Wednesday, September 25, 2013

A Depressing Fact for an Occupational Safety Professional


Recently we were helping one of our clients with an annual event they have where they bring in family members of the employees and celebrate their culture (they really do have a great culture there). They have a barbeque, games, tours of the facility so the family members can see what they do there, and some presentations on safety with the hope of making people safer both at home or at work.

At SCM, although we are safety professionals, we often spend most of our time dealing with safety and health issues at work. There are lots of reasons for this that we don’t need to get into in this blog. However, while researching for the barbeque we found some interesting statistics. Bear in mind that the client we were dealing with is a chemical manufacturer that essentially makes battery acid. So this is a high hazard industry we’re talking about. But when you compare how safe the employees are at home and at work its not even close – the employees are much more likely to be hurt or killed while at home than at work!

Lets take a look at some numbers. The most recent firm data from the US Bureau of Labor Statistics (BLS) is for 2011 (they just released the preliminary numbers for 2012, but the final numbers won’t be released for another few months). In 2011 BLS reported 4,693 occupational fatal injuries in the US. That’s almost 13 people per day dying at work. During that same year, the US Department of Health and Human Services (DHHS) reported 122,777 accidental deaths. This includes both occupational and non-work related. If you do the math that means about 96% of all accidental deaths are NOT work-related, and although about 13 people die at work every day in the US, over 323 people in the US die every day outside of work from accidents!

I must say that this is depressing for a safety professional. For all the efforts we expend to make people safe at work, doing risk assessments, training, prevention through design, audits, applying the hierarchy of controls with care, all of this could be meaningless the next time the employee takes a vacation and gets into a horrible auto accident (the leading cause of accidental death), they accidentally overdose on prescription medications (poisoning, the second leading cause of accidental death), or they fall from their ladder while putting up Christmas lights (falls, the third leading cause of accidental death). And this doesn’t even include the hundreds of thousands of disabling injuries people get at home as well. If the human cost is not enough to convince you, the home accidents cost businesses billions of dollars in healthcare costs and lost productivity.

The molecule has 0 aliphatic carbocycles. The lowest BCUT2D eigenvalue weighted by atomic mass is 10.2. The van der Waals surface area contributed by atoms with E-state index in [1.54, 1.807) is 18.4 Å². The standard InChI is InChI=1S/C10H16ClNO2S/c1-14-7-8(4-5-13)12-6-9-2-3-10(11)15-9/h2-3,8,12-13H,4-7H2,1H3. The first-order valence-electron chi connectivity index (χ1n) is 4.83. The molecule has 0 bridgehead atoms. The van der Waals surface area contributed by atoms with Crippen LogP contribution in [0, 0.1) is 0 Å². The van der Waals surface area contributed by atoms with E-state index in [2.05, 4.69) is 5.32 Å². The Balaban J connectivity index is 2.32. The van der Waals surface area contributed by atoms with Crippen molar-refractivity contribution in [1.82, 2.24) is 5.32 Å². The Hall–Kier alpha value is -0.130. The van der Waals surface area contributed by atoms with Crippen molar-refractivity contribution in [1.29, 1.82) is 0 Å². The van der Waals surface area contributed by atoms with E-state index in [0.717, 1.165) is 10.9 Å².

Clearly we have a problem here and, unfortunately, there’s no clear solution. However, as safety professionals, we have to admit that our message of integrating safety into our daily lives isn’t sinking in. There’s many reasons for this, but the bottom line is that, as Abraham Lincoln says, “we must think anew, we must act anew.” We have to start preaching safety 24/7 and we have to lead by example. In our trainings we should stress how the concepts relate both to home and work safety. Some organizations (like the one mentioned above) provide PPE and other safety equipment to employees for home projects, with the understanding that if you use it at home you’ll use it at work. You can even provide employees with a home hazard checklist (like this one) and give incentives and rewards to employees who complete the checklist.

Whatever we do, we have to keep in mind that if we truly care about the safety of our employees, our care doesn’t stop at the organization’s front door. We need to think about how we can protect ourselves and our families wherever we go. 


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